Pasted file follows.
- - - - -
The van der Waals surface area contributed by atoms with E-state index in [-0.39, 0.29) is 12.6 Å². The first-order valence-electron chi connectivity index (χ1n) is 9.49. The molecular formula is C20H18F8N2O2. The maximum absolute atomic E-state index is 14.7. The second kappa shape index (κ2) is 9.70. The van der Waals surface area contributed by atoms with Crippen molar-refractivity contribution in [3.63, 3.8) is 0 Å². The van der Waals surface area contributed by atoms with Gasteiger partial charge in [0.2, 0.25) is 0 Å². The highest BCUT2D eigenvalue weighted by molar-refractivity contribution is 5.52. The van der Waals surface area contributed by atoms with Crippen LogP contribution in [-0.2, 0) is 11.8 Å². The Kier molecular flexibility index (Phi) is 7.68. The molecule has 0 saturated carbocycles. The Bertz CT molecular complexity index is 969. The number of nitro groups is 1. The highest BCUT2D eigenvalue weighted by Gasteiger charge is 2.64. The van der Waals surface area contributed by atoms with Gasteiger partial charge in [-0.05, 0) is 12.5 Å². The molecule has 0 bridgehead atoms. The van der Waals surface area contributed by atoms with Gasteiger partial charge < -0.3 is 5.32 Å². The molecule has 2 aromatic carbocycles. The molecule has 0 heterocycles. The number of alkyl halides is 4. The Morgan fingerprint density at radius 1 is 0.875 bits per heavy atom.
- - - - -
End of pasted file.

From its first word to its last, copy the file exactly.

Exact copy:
The van der Waals surface area contributed by atoms with E-state index in [-0.39, 0.29) is 12.6 Å². The first-order valence-electron chi connectivity index (χ1n) is 9.49. The molecular formula is C20H18F8N2O2. The maximum absolute atomic E-state index is 14.7. The second kappa shape index (κ2) is 9.70. The van der Waals surface area contributed by atoms with Crippen molar-refractivity contribution in [3.63, 3.8) is 0 Å². The van der Waals surface area contributed by atoms with Gasteiger partial charge in [0.2, 0.25) is 0 Å². The highest BCUT2D eigenvalue weighted by molar-refractivity contribution is 5.52. The van der Waals surface area contributed by atoms with Crippen LogP contribution in [-0.2, 0) is 11.8 Å². The Kier molecular flexibility index (Phi) is 7.68. The molecule has 0 saturated carbocycles. The Bertz CT molecular complexity index is 969. The number of nitro groups is 1. The highest BCUT2D eigenvalue weighted by Gasteiger charge is 2.64. The van der Waals surface area contributed by atoms with Gasteiger partial charge in [-0.05, 0) is 12.5 Å². The molecule has 0 bridgehead atoms. The van der Waals surface area contributed by atoms with Gasteiger partial charge < -0.3 is 5.32 Å². The molecule has 2 aromatic carbocycles. The molecule has 0 heterocycles. The number of alkyl halides is 4. The Morgan fingerprint density at radius 1 is 0.875 bits per heavy atom.